Organ availability is affecting the development of liver transplantation in its entirety, leading to transplant teams expanding the criteria for accepting organ donors.
In these circumstances, analysis of the impact of the donor's characteristics on graft survival becomes mandatory.
Dr Cuende and colleagues from Spain used univariate analysis to analyze 52 donor variables from 5150 liver transplants performed between 1994 to 2001.
The investigative team entered those with statistically significant impact on graft survival in a Cox regression model.
|Norepinephrine administration has a relative risk less than 1|
In the analysis, the team linked the recipients' characteristics and other factors to the graft technique.
The investigators found that several donor factors negatively affect graft survival, including donor age, cause of death, and body mass index.
The team also found that vasoactive drug administration, prolonged intensive care unit stay, and increased alkaline phosphatase negatively affected graft survival.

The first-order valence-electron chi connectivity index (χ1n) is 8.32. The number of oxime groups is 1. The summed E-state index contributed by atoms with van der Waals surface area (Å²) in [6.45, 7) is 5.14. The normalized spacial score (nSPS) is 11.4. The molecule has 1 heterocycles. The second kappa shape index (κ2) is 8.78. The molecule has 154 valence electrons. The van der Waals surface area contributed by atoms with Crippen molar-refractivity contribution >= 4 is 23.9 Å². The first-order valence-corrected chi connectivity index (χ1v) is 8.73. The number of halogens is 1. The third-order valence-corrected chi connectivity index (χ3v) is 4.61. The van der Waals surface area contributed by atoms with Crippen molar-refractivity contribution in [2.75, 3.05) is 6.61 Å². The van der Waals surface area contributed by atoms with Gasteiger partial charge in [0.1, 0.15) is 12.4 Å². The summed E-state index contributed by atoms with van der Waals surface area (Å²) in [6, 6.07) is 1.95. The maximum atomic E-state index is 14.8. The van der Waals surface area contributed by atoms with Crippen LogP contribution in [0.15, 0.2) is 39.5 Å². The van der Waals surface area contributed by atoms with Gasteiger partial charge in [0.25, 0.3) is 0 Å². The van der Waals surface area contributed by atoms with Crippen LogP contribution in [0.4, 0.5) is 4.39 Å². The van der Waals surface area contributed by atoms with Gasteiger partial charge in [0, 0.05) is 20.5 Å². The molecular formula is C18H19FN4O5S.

Additional factors that negatively affected graft survival included liver enzyme levels, low bicarbonate level, and antecedents of hypertension.
However, the research team identified only 4 risk factors graft loss when donor variables are controlled with recipient or technique variables in a Cox regression model.
The 4 risk factors that the team identified included donor age, antecedents of hypertension, prolonged intensive care unit stay, and low bicarbonate levels.
In the same analysis, the investigators observed that norepinephrine administration has a relative risk less than 1.
Dr Cuende's team concluded, “We conducted a multivariate analysis of the impact of 52 donor characteristics on liver graft survival.”
“This analysis showed the negative effect of an elderly donor, with hypertension combined with the presence of metabolic acidosis, or a prolonged intensive care unit donor stay.”
“The administration of norepinephrine alone during donor management showed a protective effect.”